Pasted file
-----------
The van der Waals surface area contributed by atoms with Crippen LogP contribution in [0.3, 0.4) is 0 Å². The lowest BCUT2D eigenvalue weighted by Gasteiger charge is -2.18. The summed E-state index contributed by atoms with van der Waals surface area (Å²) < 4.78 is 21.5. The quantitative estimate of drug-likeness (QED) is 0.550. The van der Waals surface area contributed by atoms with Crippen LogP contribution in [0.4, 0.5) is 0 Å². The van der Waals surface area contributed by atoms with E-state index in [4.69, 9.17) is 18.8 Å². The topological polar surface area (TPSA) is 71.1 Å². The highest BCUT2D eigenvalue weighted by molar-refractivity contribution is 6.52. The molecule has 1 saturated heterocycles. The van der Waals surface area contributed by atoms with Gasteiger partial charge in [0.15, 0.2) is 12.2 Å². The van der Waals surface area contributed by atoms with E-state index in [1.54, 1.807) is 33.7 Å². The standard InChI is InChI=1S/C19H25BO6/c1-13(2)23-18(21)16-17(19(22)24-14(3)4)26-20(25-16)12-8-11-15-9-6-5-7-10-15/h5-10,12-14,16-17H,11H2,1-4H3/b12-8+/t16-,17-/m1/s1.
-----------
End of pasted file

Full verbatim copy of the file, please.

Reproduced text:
The van der Waals surface area contributed by atoms with Crippen LogP contribution in [0.3, 0.4) is 0 Å². The lowest BCUT2D eigenvalue weighted by Gasteiger charge is -2.18. The summed E-state index contributed by atoms with van der Waals surface area (Å²) < 4.78 is 21.5. The quantitative estimate of drug-likeness (QED) is 0.550. The van der Waals surface area contributed by atoms with Crippen LogP contribution in [0.4, 0.5) is 0 Å². The van der Waals surface area contributed by atoms with E-state index in [4.69, 9.17) is 18.8 Å². The topological polar surface area (TPSA) is 71.1 Å². The highest BCUT2D eigenvalue weighted by molar-refractivity contribution is 6.52. The molecule has 1 saturated heterocycles. The van der Waals surface area contributed by atoms with Gasteiger partial charge in [0.15, 0.2) is 12.2 Å². The van der Waals surface area contributed by atoms with E-state index in [1.54, 1.807) is 33.7 Å². The standard InChI is InChI=1S/C19H25BO6/c1-13(2)23-18(21)16-17(19(22)24-14(3)4)26-20(25-16)12-8-11-15-9-6-5-7-10-15/h5-10,12-14,16-17H,11H2,1-4H3/b12-8+/t16-,17-/m1/s1.